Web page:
Origin Enterprises shrinks pretax loss but uncertainty remains

Agri-services business faces twin spectres of Brexit and Covid-19

Origin Enterprises saw its pretax loss shrink over the first half of its financial year

Origin Enterprises saw its pretax loss shrink over the first half of its financial year

 

Agri-services business Origin Enterprises saw its pretax loss shrink in the first half of its financial year as the company battled with the impact of Covid-19 and Brexit.

Revenue in the six months ended January 31st, 2021, was €572.4 million, down 5.4 per cent as the group saw a negative impact from foreign exchange rates. Operating profit was €1.2 million for the six months, from a loss of €2.8 million in the same period in 2020, and pretax loss was €2.54 million. That compared to a pretax loss of almost €7.2 million in the previous year. Adjusted diluted loss per share was 1.53 cent.

Origin said an increase in underlying operating profit of €5.7 million was driven by improved performance in Ireland and the UK, and was attributed to more normalised autumn and winter crop plantings.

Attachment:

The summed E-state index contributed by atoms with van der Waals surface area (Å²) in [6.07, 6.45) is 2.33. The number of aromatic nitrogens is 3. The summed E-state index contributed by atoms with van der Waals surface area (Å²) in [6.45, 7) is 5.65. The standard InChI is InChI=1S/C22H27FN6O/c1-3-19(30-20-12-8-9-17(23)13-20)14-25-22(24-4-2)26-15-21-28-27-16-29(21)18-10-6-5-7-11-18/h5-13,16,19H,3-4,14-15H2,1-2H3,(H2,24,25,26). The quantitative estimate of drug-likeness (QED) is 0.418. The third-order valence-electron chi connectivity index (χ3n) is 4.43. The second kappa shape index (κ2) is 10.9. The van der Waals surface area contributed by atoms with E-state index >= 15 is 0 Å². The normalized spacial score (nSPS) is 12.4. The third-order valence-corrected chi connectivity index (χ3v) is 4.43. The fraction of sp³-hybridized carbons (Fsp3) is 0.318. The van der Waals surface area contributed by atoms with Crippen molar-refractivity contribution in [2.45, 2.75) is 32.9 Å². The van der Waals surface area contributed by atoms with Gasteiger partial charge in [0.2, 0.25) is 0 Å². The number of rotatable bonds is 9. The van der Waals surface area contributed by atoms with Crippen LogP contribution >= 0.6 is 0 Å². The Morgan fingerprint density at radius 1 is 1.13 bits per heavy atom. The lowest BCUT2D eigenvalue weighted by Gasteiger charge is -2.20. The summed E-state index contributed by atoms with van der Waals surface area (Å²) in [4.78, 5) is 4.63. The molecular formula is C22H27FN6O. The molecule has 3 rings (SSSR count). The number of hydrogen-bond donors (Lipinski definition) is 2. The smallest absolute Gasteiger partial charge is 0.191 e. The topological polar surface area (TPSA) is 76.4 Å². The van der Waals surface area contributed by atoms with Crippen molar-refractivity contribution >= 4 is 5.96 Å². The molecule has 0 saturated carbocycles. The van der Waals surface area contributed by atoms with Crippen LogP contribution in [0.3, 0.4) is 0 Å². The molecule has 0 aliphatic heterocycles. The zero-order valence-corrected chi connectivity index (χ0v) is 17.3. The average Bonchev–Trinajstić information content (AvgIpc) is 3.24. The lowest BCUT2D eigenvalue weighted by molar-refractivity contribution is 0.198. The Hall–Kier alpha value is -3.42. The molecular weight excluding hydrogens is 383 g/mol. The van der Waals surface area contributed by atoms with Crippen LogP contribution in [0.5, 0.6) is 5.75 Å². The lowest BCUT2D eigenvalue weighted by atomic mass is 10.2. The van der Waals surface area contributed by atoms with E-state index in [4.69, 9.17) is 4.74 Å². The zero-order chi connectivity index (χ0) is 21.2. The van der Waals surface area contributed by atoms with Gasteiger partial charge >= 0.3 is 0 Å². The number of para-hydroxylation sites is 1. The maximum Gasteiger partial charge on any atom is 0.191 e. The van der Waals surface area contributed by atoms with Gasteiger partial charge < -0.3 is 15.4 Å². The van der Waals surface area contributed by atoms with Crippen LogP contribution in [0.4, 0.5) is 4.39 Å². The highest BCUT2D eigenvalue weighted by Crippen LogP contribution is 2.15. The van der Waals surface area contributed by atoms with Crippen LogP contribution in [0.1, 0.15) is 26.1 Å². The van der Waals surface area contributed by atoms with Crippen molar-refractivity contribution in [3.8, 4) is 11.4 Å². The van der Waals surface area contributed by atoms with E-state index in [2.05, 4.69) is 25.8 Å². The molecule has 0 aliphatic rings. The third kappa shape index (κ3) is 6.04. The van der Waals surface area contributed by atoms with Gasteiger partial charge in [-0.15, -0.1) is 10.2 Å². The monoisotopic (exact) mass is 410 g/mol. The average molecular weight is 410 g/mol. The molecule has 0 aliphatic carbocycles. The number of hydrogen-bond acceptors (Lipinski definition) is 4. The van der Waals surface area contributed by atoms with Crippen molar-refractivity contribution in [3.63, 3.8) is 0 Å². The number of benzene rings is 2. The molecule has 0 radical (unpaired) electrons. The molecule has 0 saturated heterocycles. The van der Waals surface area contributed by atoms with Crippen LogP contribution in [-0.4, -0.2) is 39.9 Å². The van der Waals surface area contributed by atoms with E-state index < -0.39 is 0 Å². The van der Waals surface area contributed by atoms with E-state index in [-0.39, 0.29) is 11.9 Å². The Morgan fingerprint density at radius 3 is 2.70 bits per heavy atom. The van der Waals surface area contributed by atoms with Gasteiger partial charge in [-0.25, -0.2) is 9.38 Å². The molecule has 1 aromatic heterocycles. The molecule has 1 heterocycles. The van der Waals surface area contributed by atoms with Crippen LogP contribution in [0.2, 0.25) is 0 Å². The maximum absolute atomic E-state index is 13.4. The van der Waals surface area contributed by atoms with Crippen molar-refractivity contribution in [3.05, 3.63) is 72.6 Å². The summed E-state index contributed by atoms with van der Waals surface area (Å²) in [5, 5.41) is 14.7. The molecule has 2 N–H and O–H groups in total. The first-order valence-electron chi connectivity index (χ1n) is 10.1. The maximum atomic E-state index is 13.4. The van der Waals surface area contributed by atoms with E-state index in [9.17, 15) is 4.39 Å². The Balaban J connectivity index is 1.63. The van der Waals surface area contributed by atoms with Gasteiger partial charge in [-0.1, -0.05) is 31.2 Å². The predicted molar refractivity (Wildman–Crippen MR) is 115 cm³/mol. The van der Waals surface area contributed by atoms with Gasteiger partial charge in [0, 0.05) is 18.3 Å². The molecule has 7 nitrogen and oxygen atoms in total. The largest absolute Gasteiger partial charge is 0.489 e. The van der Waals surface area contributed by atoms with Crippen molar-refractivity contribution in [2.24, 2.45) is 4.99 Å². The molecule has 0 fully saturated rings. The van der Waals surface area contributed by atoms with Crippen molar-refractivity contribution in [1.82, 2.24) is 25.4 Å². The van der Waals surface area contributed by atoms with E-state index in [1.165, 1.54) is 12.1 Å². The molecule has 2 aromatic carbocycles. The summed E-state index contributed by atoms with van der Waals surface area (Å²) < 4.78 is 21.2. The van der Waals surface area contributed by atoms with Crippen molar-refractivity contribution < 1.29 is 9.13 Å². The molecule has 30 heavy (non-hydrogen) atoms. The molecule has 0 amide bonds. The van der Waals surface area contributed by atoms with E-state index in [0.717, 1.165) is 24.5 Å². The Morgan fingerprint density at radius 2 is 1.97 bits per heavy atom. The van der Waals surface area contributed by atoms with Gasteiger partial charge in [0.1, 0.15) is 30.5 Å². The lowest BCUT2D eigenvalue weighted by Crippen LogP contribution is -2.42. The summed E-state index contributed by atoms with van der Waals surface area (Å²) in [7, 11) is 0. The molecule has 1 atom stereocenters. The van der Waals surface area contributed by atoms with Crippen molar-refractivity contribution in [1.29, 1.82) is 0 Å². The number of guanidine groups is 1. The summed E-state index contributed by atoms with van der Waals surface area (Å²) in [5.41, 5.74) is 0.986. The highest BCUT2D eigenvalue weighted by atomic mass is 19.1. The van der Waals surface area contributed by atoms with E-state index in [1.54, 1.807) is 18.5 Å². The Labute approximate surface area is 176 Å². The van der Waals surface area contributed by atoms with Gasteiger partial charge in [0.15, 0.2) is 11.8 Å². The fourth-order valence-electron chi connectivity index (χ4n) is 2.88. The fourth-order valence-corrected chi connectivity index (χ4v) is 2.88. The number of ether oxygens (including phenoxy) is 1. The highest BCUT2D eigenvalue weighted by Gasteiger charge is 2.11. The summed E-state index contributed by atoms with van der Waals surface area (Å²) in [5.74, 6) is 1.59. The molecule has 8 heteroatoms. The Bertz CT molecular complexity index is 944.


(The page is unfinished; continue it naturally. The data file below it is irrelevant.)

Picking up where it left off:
The group’s business in Continental Europe and Latin America performed in line with expectations, although the latter was hit by foreign exchange rates.

The company said it would pay an interim dividend of 3.15 cent per share.

“While continuing to navigate the challenges caused by Covid-19, weaker currencies in certain of the group’s geographies and Brexit, the group delivered an improved performance in the first half of the year,” said chief executive Sean Coyle. He said the group was well placed to deliver good growth in earnings for the full year.

However, Mr Coyle warned there was some uncertainty over the outlook for the coming months.

“While our H1 2021 performance sets a positive foundation for the full year, with an encouraging cropping profile across our geographies, continued wet and cold conditions in the UK and Ireland have meant that our expectation of 1.7 million hectares for the total winter wheat planted area in the UK is now lower than the 1.8 million hectares anticipated at our Q1 trading update, and may delay the spring application period,” he said.

“That, together with the renewed Covid-19 restrictions across all of our geographies, means that trading uncertainties remain heading into the seasonally more significant second half.”